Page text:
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Contemporary China

All eyes are on China as it continues its rapid development and evolution into a global power. But what impact is all this having on China’s society, politics and economy? HKU scholars have adopted a broad remit to better understand the changes underway in the country.

The Contemporary China SRT covers a vast topic, as vast as China itself. Yet it offers a gateway to understanding the deeper, broader currents of change occurring on the Mainland.

The SRT began in 2007 and cast its net wide to embrace a wide variety of research from the social sciences. Now it is consolidating its focus, bringing scholars with similar research interests closer together to promote greater collaboration and develop new avenues for understanding China. Three key groupings have been established based on existing strengths and potential impact:

  • Urban development, under which there are specialisations in urban development in the Pearl River Delta, urban governance, and financing urbanisation.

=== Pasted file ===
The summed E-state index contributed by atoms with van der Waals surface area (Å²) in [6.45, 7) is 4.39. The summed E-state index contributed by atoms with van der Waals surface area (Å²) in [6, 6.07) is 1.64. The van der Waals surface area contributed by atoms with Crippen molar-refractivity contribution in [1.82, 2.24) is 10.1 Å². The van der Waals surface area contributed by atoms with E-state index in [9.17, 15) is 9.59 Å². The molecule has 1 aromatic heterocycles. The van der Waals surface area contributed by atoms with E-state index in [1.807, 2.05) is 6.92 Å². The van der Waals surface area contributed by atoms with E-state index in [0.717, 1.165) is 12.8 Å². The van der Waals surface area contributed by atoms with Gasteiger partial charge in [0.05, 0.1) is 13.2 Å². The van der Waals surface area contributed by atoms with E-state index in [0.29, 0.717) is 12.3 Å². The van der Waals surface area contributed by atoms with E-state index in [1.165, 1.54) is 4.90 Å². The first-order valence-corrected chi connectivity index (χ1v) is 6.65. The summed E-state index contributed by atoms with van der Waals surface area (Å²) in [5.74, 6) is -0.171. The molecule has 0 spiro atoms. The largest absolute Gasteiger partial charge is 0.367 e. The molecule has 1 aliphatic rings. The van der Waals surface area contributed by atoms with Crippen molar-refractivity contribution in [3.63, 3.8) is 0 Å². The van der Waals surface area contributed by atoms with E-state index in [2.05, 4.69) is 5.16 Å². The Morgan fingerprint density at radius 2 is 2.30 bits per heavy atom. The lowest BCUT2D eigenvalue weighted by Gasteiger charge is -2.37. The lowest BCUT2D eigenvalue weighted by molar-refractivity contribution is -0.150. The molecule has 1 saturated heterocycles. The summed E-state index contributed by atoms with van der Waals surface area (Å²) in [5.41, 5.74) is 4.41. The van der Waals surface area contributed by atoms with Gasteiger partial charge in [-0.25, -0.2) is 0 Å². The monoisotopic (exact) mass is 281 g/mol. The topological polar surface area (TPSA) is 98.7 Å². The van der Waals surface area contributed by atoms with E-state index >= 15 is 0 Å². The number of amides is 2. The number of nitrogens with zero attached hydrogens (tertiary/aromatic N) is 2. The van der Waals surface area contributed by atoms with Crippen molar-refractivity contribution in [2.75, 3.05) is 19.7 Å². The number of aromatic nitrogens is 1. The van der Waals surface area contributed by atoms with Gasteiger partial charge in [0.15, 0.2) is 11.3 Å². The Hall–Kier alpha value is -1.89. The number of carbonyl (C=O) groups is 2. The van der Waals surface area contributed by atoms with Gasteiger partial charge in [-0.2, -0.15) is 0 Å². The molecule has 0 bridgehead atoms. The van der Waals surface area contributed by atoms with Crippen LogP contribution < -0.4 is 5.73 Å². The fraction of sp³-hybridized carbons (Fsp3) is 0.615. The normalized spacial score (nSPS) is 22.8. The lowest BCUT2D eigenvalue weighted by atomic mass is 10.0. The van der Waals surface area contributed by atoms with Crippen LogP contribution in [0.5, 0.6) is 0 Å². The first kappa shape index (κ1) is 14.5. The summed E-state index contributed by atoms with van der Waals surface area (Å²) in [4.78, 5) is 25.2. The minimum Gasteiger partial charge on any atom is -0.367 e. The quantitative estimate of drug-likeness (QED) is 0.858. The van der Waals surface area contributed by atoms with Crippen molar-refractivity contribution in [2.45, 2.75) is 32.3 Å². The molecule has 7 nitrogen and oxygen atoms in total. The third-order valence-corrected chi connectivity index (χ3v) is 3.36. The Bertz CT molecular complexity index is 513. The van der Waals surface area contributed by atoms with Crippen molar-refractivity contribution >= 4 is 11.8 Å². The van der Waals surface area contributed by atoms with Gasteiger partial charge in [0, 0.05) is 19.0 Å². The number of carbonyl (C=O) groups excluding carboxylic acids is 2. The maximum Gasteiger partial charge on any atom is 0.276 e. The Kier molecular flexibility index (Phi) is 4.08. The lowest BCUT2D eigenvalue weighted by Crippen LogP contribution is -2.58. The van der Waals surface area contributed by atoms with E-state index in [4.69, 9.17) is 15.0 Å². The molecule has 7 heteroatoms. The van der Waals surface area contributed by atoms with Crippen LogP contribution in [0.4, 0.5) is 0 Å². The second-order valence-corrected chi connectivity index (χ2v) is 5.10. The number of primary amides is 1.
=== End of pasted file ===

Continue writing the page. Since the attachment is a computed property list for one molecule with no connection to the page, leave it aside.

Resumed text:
• Social transformation, which encompasses poverty, social exclusion and security issues.
  • China and the globalising world, in particular China's place in the region and the global system with a particular focus on security, trade, and bilateral relations with key powers such as the US, Japan and Southeast Asia.

The SRT has a bottom-up strategy to encourage researchers to initiate new projects, symposia, workshops and other activities. One new initiative is the Contemporary China Studies Public Lecture in which leading scholars from around the world give lectures in Hong Kong on such topics as Chinese governance in an era of rising expectations, Chinese capital in Africa, and the implications of immorality in today's China.

Participants in the Contemporary China SRT come from the Faculties of Architecture, Business and Economics, Education, Law, and Social Sciences.















 
Contemporary China
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HKU has a cadre of China experts, recognition for its research on contemporary China, and the advantages of its location. Hong Kong is part of China but separate from the Mainland, which means we have proximity, cultural affinity and a ready availability of Chinese-language materials.

Professor J.P. Burns, Convenor

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CONVENOR:

Professor J.P. Burns (Social Sciences)

DEPUTY CONVENOR:

Professor A.G.O. Yeh (Urban Planning & Design)

www.socsc.hku.hk/china